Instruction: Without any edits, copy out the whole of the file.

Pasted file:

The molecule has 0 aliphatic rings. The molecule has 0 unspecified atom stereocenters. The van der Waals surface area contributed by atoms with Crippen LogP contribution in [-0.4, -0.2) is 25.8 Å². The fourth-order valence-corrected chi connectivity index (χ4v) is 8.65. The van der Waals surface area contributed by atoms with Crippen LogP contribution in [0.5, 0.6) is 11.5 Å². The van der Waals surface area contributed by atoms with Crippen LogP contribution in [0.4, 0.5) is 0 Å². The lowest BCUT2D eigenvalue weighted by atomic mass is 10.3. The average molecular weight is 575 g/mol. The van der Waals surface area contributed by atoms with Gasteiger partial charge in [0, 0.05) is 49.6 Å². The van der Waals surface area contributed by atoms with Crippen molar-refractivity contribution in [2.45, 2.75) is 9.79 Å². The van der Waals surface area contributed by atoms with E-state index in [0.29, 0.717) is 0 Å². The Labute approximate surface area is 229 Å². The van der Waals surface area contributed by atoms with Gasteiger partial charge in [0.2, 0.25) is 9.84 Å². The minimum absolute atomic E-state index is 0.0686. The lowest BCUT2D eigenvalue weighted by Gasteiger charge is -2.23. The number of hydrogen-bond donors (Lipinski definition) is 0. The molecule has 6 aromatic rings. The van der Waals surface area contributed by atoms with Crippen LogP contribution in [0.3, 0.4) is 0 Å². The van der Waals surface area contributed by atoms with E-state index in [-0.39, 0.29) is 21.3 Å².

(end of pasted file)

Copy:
The molecule has 0 aliphatic rings. The molecule has 0 unspecified atom stereocenters. The van der Waals surface area contributed by atoms with Crippen LogP contribution in [-0.4, -0.2) is 25.8 Å². The fourth-order valence-corrected chi connectivity index (χ4v) is 8.65. The van der Waals surface area contributed by atoms with Crippen LogP contribution in [0.5, 0.6) is 11.5 Å². The van der Waals surface area contributed by atoms with Crippen LogP contribution in [0.4, 0.5) is 0 Å². The lowest BCUT2D eigenvalue weighted by atomic mass is 10.3. The average molecular weight is 575 g/mol. The van der Waals surface area contributed by atoms with Gasteiger partial charge in [0, 0.05) is 49.6 Å². The van der Waals surface area contributed by atoms with Crippen molar-refractivity contribution in [2.45, 2.75) is 9.79 Å². The van der Waals surface area contributed by atoms with E-state index in [0.29, 0.717) is 0 Å². The Labute approximate surface area is 229 Å². The van der Waals surface area contributed by atoms with Gasteiger partial charge in [0.2, 0.25) is 9.84 Å². The minimum absolute atomic E-state index is 0.0686. The lowest BCUT2D eigenvalue weighted by Gasteiger charge is -2.23. The number of hydrogen-bond donors (Lipinski definition) is 0. The molecule has 6 aromatic rings. The van der Waals surface area contributed by atoms with Crippen LogP contribution in [0.3, 0.4) is 0 Å². The van der Waals surface area contributed by atoms with E-state index in [-0.39, 0.29) is 21.3 Å².